In response to the tightening of European regulations on carbon dioxide (CO2) and pollutant emissions, in the last years, an important evolution of powertrain layout and control strategies has taken place. New technologies have been developed to improve internal combustion engines efficiency, while more complex exhaust aftertreatment systems (EATS), including diesel oxidizing catalyst (DOC), selective catalytic reduction (SCR), lean NOx trap (LNT) and diesel particulate filter (DPF), have become mandatory to be compliant with the targets. The future regulations will set even more challenging limits, together with a more demanding test procedure based on real driving cycles (RDE), forcing internal combustion engines to be efficient and clean in almost all possible operating conditions. Therefore, optimized powertrain management will be a key point to reach this target, ensuring high conversion efficiency and reduced tailpipe emissions. Besides the use of advanced EATS, which allow to strongly reduce the final tailpipe emissions, another possibility to comply with future regulations is to act directly on pollutants formation, thus limiting engine-out emissions.
In this context, the present activity is focused on the development of two predictive emissions control functions for a gasoline lean-burn plug-in hybrid electric vehicle (PHEV) equipped with a state-of-the-art EATS. In fact, the increasing availability of data from advanced driver assistance systems (ADAS) and improved vehicle-to-vehicle (V2V) and vehicle-to-infrastructure (V2I) connectivity allows to fully take advantage of the extreme flexibility of electric hybrid powertrains, to reduce both the fuel consumption and the pollutant emissions. In particular, the upcoming regulation will introduce a more demanding and less restrained RDE type-approval procedure, named ultra-short RDE as the minimum driving distance would be 5km. Thus, specific emissions-relevant manoeuvres (such as sudden acceleration or overtalking) would become more significant in the overall computation.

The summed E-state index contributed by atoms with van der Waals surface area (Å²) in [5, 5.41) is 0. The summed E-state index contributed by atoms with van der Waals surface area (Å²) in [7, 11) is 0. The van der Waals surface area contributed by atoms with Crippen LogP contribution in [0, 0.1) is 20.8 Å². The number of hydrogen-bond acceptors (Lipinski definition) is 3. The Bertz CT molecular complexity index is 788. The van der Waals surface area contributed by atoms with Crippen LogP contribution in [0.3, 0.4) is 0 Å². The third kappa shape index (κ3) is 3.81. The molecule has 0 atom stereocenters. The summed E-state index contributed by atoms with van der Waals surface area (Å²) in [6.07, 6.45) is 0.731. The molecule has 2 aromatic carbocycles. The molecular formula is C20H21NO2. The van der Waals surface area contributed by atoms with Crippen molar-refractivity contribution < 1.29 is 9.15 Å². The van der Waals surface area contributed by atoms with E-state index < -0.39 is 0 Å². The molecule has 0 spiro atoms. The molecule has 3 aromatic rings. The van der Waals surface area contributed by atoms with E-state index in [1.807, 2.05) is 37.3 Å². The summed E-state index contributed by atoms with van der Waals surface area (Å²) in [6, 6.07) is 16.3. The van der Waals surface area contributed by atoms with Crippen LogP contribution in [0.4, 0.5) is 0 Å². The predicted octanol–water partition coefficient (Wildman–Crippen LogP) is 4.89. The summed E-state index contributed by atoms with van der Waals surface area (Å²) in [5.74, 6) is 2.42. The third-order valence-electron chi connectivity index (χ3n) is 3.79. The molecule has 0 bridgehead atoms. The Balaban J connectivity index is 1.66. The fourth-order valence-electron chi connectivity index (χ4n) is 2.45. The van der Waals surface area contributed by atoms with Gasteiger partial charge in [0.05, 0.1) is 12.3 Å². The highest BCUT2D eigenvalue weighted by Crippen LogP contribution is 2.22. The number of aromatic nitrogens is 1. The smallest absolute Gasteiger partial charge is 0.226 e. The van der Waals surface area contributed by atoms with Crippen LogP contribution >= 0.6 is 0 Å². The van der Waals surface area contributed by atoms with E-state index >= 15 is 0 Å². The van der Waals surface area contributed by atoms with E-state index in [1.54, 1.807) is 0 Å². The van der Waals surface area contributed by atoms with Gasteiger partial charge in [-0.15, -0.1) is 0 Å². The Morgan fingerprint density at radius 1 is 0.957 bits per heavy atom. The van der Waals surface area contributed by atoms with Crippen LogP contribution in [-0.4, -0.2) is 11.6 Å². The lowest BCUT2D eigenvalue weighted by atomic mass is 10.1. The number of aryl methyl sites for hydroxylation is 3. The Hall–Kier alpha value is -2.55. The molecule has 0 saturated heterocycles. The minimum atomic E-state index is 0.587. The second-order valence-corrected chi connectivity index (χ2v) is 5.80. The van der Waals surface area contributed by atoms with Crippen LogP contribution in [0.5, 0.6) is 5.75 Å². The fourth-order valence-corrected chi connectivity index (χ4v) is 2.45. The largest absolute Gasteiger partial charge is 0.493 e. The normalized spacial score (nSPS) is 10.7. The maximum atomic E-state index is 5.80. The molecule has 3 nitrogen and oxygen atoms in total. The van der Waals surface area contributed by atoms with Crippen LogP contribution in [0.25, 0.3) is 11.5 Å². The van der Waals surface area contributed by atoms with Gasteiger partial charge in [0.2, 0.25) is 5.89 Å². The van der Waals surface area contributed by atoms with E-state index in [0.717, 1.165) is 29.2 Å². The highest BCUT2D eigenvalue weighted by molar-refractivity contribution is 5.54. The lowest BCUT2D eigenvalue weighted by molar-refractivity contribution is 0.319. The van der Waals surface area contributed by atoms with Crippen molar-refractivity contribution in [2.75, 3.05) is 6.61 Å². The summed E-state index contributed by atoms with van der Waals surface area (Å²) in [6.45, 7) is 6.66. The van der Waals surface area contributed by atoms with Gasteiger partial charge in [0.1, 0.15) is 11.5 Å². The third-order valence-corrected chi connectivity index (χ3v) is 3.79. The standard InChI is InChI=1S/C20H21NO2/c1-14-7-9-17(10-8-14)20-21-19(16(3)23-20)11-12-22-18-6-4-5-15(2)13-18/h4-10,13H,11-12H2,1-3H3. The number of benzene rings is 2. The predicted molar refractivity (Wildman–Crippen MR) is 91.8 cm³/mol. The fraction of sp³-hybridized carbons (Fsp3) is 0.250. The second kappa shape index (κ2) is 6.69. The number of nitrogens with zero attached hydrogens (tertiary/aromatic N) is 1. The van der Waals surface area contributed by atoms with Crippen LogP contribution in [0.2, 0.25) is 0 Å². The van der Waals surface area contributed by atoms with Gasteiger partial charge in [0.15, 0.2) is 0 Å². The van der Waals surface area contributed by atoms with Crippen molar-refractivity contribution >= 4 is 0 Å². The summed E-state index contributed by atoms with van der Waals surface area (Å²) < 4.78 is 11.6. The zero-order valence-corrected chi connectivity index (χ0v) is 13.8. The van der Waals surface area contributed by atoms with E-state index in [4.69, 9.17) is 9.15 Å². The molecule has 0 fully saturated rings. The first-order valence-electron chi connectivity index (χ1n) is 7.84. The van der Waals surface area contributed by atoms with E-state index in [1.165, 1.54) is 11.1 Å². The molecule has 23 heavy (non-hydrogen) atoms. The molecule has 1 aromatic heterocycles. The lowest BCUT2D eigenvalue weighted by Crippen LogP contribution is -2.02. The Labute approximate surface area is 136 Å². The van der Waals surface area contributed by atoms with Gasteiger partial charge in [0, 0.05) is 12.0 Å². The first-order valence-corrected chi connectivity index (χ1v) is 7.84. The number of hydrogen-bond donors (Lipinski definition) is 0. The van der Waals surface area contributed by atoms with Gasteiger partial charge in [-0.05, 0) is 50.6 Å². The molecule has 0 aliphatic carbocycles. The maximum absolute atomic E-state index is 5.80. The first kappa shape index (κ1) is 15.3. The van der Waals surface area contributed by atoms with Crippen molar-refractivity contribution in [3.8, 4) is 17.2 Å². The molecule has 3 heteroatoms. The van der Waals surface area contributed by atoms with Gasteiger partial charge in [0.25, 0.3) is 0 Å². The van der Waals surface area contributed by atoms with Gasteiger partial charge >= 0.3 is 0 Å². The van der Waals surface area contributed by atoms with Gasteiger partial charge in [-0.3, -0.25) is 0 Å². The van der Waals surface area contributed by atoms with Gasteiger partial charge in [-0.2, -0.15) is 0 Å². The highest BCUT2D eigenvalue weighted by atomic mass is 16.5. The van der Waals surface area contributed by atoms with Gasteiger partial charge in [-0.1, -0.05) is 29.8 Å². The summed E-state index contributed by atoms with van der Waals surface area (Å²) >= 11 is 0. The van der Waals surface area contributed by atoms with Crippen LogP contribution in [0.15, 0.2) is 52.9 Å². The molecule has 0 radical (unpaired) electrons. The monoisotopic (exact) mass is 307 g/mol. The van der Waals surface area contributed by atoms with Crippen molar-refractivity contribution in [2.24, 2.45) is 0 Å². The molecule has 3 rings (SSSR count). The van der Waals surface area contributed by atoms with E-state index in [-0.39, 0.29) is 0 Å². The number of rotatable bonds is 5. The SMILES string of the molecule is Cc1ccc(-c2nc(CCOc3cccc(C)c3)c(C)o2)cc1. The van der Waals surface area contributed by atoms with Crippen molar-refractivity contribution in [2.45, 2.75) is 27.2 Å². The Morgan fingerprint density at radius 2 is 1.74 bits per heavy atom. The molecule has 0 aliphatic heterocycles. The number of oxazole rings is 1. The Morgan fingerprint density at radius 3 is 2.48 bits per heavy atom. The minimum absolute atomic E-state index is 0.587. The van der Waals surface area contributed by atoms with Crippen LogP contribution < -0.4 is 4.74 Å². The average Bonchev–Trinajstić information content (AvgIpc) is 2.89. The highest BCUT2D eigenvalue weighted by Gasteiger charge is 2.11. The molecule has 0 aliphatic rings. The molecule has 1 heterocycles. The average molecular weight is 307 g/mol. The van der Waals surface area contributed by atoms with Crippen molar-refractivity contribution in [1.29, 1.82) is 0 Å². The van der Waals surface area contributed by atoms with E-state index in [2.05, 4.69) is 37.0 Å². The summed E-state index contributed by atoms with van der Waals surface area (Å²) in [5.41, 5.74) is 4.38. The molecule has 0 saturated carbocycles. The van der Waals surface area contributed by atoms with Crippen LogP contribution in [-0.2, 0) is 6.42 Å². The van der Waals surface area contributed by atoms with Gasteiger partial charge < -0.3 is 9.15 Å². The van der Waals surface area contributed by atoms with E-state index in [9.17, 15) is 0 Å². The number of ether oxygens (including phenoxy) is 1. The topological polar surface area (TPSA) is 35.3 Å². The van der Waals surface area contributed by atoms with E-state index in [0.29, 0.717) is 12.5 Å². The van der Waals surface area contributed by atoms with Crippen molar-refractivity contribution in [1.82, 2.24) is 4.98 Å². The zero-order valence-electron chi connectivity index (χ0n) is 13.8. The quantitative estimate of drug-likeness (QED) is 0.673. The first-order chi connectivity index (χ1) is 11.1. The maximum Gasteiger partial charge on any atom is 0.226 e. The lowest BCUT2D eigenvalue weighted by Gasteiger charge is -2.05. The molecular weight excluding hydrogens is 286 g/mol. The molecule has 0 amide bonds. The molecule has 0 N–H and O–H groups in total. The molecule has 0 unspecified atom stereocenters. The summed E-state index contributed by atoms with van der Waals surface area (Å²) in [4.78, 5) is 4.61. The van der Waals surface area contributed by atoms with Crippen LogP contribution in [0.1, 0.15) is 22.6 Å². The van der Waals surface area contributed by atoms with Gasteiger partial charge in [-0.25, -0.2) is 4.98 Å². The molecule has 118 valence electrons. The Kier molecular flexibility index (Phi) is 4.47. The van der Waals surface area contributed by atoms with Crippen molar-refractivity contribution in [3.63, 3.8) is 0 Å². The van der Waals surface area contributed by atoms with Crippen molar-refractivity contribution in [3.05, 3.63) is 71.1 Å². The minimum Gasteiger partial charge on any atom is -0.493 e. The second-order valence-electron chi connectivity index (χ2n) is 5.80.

Focusing on these situations, at first an already validated vehicle and EATS models, developed in Simulink and GT-Power environments, have been integrated into a co-simulation model. Then, the emissions relevant manoeuvres have been defined, and their testing scenarios modelled by means of dSPACE software ModelDesk. Successively, two dedicated control functions have been developed and tested. The first one focuses on the specific situations where the accelerator pedal is rapidly pressed, such as when the traffic light becomes green and the vehicle starts moving. More in detail, the control strategy receives the traffic light's phase and timing information from the short-range connectivity and ADAS sensors, and then it splits the torque request between the electric motor and the engine to reduce localized emissions as much as possible. On the other hand, the second function focuses on the gear shift strategy, adapting it with respect to the scenario identified by the ADAS. In particular, if an overtake is detected, the upshift and downshift maps are modified consequently to properly select a more efficient engine operating point. Finally, both the control strategies have been tested and validated in the co-simulation environment in order to verify their effectiveness in pollutant emissions reduction.